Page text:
Tax help for fire's aftermath

It seems like the whole world is burning. I typed "wildfire" into Google and was stunned. I fully expected to see something about the tragedy in Greece and the Idaho situation here in the U.S. But I had no idea that a stubborn blaze in Southern California has burned more than 375 square miles since July 4. Or that forests in Michigan's Upper Peninsula are ablaze. And a portion of Crimea might be evacuated because of wildfires. In Montana, the governor has called a special legislative session for next week so that lawmakers can come up with more firefighting money.... Read more →

Congratulations to I and the Bird

I and the Bird, the wonderful biweekly collection of the best that the many birding blogs have to offer, is celebrating its second anniversary. Congratulations to Mike and my fellow avian aficionados who've made this birding carnival such a success. Unfortunately, the hubby and I have been too busy, and it's getting a bit too hot here in Central Texas, to do much birding. Plus, we had that horrible rainy spell. So I don't have an entry in this momentous edition. But I am very thankful that through it, I can cyberbird. The hubby and I also are grateful that... Read more →

Thank you and goodbye,
Lady Bird Johnson

Another fine Texas woman is no longer with us. But her legacy -- a love of and dedication to protecting our natural resources and beauty -- remains. Thank you Mrs. Johnson. Every bluebonnet in Texas and wildflower across the rest of the country will forever remind us of how much you meant to us. Austin's local NBC affiliate, KXAN, has a nice tribute to Mrs. Johnson. If you want to help continue the First Lady's environmental efforts, donate to the Lady Bird Johnson Wildflower Center. Read more →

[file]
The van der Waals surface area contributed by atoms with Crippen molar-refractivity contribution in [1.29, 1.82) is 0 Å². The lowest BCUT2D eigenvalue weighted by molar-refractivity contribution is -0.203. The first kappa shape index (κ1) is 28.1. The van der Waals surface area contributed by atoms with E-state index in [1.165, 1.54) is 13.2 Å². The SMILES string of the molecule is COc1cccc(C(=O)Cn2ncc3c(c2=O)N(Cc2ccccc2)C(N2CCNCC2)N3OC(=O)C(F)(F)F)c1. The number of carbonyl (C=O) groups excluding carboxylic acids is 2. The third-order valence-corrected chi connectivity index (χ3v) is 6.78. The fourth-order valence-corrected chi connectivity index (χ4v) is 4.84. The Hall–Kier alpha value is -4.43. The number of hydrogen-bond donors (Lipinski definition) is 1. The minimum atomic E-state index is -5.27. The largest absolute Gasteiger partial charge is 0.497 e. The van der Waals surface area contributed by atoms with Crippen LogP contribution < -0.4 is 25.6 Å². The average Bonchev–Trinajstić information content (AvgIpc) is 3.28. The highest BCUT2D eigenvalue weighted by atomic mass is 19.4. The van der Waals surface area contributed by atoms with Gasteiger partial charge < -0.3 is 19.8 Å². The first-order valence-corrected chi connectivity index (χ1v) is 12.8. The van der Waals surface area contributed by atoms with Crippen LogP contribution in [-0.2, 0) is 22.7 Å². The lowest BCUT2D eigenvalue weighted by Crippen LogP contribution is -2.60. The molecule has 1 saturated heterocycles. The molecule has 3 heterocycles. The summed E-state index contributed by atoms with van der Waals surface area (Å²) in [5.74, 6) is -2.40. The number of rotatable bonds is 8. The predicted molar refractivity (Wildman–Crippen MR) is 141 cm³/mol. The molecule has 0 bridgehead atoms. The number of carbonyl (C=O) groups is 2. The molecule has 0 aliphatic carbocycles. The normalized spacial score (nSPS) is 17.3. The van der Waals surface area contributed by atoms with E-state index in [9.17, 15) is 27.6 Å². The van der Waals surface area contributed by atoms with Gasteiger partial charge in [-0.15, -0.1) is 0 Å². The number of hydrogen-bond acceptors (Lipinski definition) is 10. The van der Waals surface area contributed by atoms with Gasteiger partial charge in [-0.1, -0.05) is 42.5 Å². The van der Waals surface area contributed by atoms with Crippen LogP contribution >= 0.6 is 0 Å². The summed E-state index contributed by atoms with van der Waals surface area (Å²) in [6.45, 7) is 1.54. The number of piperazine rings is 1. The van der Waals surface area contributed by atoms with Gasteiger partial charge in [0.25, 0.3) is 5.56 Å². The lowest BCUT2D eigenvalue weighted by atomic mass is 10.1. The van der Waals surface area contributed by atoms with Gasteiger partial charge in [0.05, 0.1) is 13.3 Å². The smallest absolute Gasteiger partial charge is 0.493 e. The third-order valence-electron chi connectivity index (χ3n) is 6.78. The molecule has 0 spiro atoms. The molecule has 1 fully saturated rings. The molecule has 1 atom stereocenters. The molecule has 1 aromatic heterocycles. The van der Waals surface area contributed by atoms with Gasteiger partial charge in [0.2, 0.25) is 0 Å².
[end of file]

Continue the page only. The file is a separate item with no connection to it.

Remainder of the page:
Marble Falls mess

A special Flood Edition of the Lower Colorado River Authority's newsletter just showed up in my e-mail box, so I wanted to share some of its information as an update to Friday's flood posting. The LCRA e-publication has these stunning aerial photos of some Central Texas dam floodgates. Click on the photos, and you'll get video. There's also a list of the more than 80 flood events that have hit the lower Colorado River basin since the 1800s, as well as information on the recreational activity ban at most area lakes through the July 4th holiday. Major mess: Folks in... Read more →

Sleepy in Seattle

That's me, since I got up at 4:30 a.m. Central time Monday to head to the Pacific Northwest for three days of Taxpayer Advisory Panel (TAP) meetings. As it turned out, I could have slept a bit later, since traffic to the Austin airport was no problem. But I didn't know that, so I got up at o-dark-thirty. Once at the airport, however, travel to the actual plane was not so smooth. First, at the self-check-in kiosk, I couldn't find my reservation. I was using the first confirmation sheet the TAP office sent me; apparently, they canceled it and rebooked.... Read more →

The monument to the Texians who won the Battle of San Jacinto, securing Texas' independence from Mexico on April 21, 1836. Sure we became the Republic of Texas on March 2, 1836, when the fledging government declared independence from Mexico. Then came the hard part. None of the new Texas patriots survived the siege of the Alamo four days later. It was just as grim on March 27, when more than 350 Texas Republic soldiers, who had surrendered at Goliad, were massacred. That did it. Enough is enough. You just can't do things like that. And we proved it at... Read more →

Bluebonnet break

March here in Central Texas was unusually wet, but few folks are complaining. We've had enough of the drought. Thankfully, the 6-plus inches of rain we got last month have refilled area lakes and, just as important, made this a blooming good early spring. Wildflowers, especially the Lone Star State's official bluebonnets, are popping up like crazy everywhere. When the hubby and I take our neighborhood walks, we spot them in dozens of yards, including our own. I took the shots you see sprinkled in this posting this weekend. They are of some of the bluebonnets in our front yard.... Read more →